King Of The Monsters may suffer the indignity of having many of its characters say and do incredibly illogical things, but on the plus side it boasts more kaiju destruction in ten minutes than Godzilla or Kong had in their entirety. This film feels enormous, the continent-spanning jaunts embarked upon by the Monarch team headed by Serizawa occurring at Game Of Thrones Season 7-level speed and the destruction wreaked upon various locales is just shattering to behold. And it’s beautiful: the film broaches religious imagery a number of times, the gloriously saturated colour palette and Lawrence Sher’s breathtakingly evocative cinematography enshrining this movie as an achingly gorgeous piece of pop-culture art. Also of note, one of my favourite film editors, Bob Ducsay, had a part to play in the pacing and execution of the film’s gigantic aesthetic, and the accompaniment of Bear McCreary’s scintillating, pulsating score merely adds to the enjoyment. There’s a giddy joy behind the camera of King of The Monsters, the affection Dougherty has for the property running deep within the film’s DNA, and it’s obvious this is the kind of film he’s dreamed of making: it’s a kitchen sink approach that works well enough here, despite the flat human characters and silliness of plot’s insistence on fan-service. The only one I actually enjoyed? The hint of Mothra’s original theme tune from the 1961 film, which brought a smile to my face.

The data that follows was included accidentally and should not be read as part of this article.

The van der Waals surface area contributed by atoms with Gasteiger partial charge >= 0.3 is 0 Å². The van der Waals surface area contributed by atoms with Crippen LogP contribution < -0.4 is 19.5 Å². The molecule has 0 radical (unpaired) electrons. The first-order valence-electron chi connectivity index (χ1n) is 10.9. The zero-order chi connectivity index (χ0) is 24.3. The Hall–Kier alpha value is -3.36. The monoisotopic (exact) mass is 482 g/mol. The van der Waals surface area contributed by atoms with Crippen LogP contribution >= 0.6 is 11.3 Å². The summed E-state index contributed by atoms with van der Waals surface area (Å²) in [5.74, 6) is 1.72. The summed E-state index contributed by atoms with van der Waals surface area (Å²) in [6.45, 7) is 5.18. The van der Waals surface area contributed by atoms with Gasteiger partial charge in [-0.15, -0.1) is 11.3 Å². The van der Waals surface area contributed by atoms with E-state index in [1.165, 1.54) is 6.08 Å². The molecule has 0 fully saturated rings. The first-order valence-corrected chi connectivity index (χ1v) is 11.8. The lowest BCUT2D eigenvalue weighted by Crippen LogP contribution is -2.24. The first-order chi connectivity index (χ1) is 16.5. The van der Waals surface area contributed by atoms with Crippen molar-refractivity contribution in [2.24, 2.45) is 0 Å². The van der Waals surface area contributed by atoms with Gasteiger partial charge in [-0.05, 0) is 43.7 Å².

Although it never avoids the pitfalls of modern blockbuster cinema, such as shallow characters and an overblown focus on spectacle over human interest, Godzilla; King of The Monsters is an absolute cheesy blast from start to finish. It’s a Michael Bay masturbatory fantasy writ large by Dougherty’s epic visual style, a shock-and-awe showcase of destruction and crazy mythmaking (I think Atlantis even makes an appearance at one point!) that’s as giddy and as fantastic as only Hollywood can provide. Brains off, people: Godzilla has returned and he’s staked his claim as the king of all monsters. King Of The Monsters is a doozy!

 

© 2019, Rodney Twelftree. All rights reserved.